The remaining part of the article is organized as follows. In section 2, we give a brief introduction to generalized Benders decomposition and Lagrangian decomposition, using a reformulation of Problem (P0). Then in section 3, we present the basic joint decomposition algorithm and the convergence proof. Section 4 discusses enhancements to the basic joint decomposition algorithm, including domain reduction and use of extra convex relaxation subproblems. The joint decomposition methods are tested with two case study problems adapted from the literature, and the simulation results demonstrate the effectiveness and the computational advantages of the methods. The article ends with concluding remarks in section 6.

2 Problem reformulation and classical decomposition methods

In order to bring up the joint decomposition idea, we reformulate Problem (P0) and briefly discuss how the reformulated problem can be solved via classical GBD and LD methods. The reformulation starts from separating the convex part and the nonconvex part of the problem, and it ends up in the following form:


where set is convex, set is nonconvex, and set can be either convex or nonconvex. The first group of equations in (P) are nonanticipativity constraints (NACs) Guignard1987 ()Caroe199937 () Karuppiah2008 (), where matrix selects from the duplicated for scenario . The details of transforming (P0) to (P) are provided in Appendix A.

and are the two reasons why Problem (P) is difficult to solve. Linking variables couple different subparts of the model and they cause nonconvexity if set is nonconvex. Variables cause nonconvexity due to the nonconvexity of set . If the values of and are fixed, the problem will be much easier to solve. Therefore, in this paper we call and complicating variables. In order to distinguish the two sets of variables, we also call linking variables, and non-linking complicating variables. We also call non-complicating variables.

The classical GBD method can be used to solve Problem (P) by treating and as complicating variables, while the LD method can be used to solve Problem (P) by dualizing NACs so that no long links different scenarios. In the next two subsections we briefly introduce GBD and LD for Problem (P), and we make the following assumptions for Problem (P) for convenience of discussion.

Assumption 1.

, and for all are non-empty and compact.

Assumption 2.

After fixing to any point in , if Problem (P) is feasible, it satisfies Slater condition.

Assumption 1 is a mild assumption, as for most real-world applications, the variables are naturally bounded and the functions involved are continuous. If a discontinuous function is involved, it can usually be expressed with continuous functions and extra integer variables. Assumption 2 ensures strong duality of convex subproblems that is required for GBD. If this assumption is not satisfied for a problem, we can treat the non-complicating variables that fail the Slater condition to be complicating variables, so that after fixing all complicating variables the Slater condition is satisfied.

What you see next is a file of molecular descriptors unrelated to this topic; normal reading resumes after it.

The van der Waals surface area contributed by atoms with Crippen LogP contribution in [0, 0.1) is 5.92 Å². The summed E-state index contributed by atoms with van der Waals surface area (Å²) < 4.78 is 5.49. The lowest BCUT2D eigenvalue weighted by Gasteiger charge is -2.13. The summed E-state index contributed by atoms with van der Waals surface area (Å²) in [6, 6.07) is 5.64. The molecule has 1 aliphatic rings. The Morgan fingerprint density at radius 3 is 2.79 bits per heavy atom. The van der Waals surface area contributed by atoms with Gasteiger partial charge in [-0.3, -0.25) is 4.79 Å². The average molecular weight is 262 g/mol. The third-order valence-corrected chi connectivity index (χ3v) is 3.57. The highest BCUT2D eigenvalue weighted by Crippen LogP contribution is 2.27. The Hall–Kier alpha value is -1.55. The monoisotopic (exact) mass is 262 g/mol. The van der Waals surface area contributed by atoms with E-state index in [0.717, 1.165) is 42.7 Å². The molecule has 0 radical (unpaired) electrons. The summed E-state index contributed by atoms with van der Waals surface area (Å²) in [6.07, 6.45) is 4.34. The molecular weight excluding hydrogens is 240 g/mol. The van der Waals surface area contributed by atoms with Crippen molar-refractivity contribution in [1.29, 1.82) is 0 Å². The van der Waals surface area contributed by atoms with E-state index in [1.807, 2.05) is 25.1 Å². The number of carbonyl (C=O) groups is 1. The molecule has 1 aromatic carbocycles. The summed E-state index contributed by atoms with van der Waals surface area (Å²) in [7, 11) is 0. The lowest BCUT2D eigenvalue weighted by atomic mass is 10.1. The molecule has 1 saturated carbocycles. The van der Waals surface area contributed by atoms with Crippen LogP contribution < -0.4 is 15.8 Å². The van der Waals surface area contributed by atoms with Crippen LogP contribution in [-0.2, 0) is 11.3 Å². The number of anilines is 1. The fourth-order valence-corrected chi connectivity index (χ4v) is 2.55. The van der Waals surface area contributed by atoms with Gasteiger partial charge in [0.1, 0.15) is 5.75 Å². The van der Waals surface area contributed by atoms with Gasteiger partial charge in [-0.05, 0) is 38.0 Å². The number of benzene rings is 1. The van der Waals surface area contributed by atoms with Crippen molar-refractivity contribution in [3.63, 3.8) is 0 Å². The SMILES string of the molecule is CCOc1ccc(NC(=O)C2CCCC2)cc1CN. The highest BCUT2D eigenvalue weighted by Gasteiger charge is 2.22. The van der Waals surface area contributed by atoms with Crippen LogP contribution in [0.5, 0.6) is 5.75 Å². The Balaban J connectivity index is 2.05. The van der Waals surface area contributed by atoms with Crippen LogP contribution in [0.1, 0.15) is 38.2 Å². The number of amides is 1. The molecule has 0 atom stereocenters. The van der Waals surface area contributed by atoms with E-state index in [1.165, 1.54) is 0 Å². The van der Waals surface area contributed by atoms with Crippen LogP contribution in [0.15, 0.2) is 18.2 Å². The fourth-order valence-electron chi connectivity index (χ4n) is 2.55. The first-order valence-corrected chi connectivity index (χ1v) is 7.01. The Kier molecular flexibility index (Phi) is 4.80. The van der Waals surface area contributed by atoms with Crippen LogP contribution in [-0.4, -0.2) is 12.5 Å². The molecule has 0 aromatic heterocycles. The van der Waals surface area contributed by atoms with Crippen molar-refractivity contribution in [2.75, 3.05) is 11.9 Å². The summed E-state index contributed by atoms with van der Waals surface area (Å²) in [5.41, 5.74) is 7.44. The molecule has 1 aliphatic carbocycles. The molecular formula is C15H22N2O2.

2.1 Generalized Benders decomposition

At each GBD iteration , fixing the complicating variables , () results in an upper bounding problem that can be decomposed into the following Benders primal subproblem for each scenario :


is the optimal objective value of (BPP). For convenience, we indicate the optimal objective value of a problem in the above way for all subproblems discussed in this paper. Obviously, represents an upper bound for Problem (P). If (BPP) is infeasible for one scenario, then solve the following Benders feasibility subproblem for each scenario :


where , , and are slack variables. Note that (BFP) is always feasible according to Assumption 1. Solution of (BFP) provides a feasibility cut (that is described below), which prevents the generation of the same infeasible and lasdon1970spp ().

At the same iteration, the following Benders relaxed master problem is solved to yield a lower bound for Problem (P):


where includes Lagrange multipliers for the first group of constraints in Problem (BPP) or (BFP), and includes Lagrange multipliers for the second group of constraints in Problem (BPP) or (BFP). Set includes indices of Benders iterations at which only (BPP) is solved, and set includes indices of Benders iterations at which (BFP) is solved. Note that Problem (BRMP)) is used in the multicut BD or GBD, which is different from the one used in the classical single cut BD or GBD. The multicut version of the Benders master problem is known to be tighter than the single cut version birge1988mat () OgbeLi2015b (), so it is considered in this paper.

Remark 1.

The finite convergence property of GBD is stated and proved in geoffrion1972gbd (). In Section 3, we will provide more details in the context of our new decomposition method.

Remark 2.

For (P), the relaxed master problem (BRMP) can still be very difficult as its size grows with the number of scenarios. However, if most variables in (P) are non-complicating variables, the size of (BRMP) is much smaller than that of (P), and then (BRMP) is much easier to solve than (P).